Hiep’s S13 Silvia ate a wall at a track day last year, which was a major bummer and yanked the entire front end off of the car. Instead of sulking and letting the car fall into ruin, Hiep took his lemons and made a very good batch of lemonade. The front end getting knocked off allowed him to go a little crazy with a massive light bar and a body kit. Having just finished wet sanding the body of the car literally an hour before the show, Hiep tossed the bodykit on and drove it there. You can’t see it very well in the photo but Hiep’s carbon fiber hood has a thin layer of candy red paint on it, color matching it to the rest of the car.
This Lexus IS took home trophies at both Modest and MNCEC’s Minneapolis Mile. I think that the hydrodip under the hood is a bit much but overall, it is a really great build. If you get a chance to see it, it’s very well put together. All of the bodywork flows together with even panel gaps and the paint matching is second to none.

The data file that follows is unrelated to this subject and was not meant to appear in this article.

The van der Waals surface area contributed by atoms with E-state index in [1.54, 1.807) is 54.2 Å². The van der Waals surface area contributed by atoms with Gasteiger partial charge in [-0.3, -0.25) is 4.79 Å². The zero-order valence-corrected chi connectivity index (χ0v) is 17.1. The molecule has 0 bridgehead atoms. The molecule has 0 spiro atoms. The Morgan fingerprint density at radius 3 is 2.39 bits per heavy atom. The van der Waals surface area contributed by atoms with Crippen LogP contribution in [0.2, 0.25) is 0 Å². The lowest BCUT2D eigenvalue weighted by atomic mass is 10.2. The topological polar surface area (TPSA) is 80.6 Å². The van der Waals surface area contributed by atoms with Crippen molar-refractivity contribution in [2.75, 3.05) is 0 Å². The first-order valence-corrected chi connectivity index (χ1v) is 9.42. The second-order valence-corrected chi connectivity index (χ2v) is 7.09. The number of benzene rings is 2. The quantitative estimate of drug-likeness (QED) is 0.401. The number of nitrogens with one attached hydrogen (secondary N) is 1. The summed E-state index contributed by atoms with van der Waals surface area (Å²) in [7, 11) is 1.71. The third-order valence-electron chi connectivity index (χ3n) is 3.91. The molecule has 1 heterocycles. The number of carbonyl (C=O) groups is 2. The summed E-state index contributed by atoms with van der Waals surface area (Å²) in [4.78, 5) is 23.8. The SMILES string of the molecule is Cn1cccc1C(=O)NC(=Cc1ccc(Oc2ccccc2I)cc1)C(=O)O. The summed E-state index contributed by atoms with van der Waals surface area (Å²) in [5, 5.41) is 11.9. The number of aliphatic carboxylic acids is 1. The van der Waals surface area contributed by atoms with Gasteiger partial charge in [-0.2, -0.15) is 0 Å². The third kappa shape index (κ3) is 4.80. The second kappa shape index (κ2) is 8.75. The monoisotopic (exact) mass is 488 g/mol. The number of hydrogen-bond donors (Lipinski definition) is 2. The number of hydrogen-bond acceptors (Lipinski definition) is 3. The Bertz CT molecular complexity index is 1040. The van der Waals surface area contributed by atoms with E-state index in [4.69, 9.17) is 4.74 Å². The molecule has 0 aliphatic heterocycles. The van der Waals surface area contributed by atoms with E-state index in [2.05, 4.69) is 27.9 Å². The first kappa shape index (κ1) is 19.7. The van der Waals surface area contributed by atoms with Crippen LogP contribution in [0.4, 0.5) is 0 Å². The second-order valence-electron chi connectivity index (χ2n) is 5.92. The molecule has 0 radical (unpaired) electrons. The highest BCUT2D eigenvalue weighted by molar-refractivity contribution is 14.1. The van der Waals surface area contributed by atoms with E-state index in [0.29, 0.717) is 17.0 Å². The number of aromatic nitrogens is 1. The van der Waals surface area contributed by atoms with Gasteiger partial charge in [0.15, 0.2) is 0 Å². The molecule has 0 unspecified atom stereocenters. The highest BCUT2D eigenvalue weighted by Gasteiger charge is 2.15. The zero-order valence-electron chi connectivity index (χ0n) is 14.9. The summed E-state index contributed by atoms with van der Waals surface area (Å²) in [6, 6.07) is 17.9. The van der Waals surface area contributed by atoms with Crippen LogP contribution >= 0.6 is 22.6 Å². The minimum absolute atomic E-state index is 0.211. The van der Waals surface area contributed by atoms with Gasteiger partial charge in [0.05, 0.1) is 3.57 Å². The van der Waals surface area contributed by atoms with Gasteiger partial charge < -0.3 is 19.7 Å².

The low quality duplicate bodykits and ridiculous no name oversized kits that you could get for a fraction of the price of the real thing was what killed the big bodykit trend. Hopefully our widebody craze doesn’t have to worry about that since the vast majority of us are more interested in build quality over build quantity than we were 20 years ago. Having the most ridiculous car isn’t a necessary win these days and that’s a good thing.
The key to trends not getting stale is not over-saturating the world with it. One trend that won’t ever go out of style is speed because unlike the look of a car, you can always find a new way to go fast or just make a bigger number. This Mk.4 Supra is a great example of a car where power comes first. It is sporting a single large turbo, front mount intercooler, a bevy of supporting modifications and a very clean execution. Its nice to see that, while these cars creep up to $200,000, that people are still tinkering with them.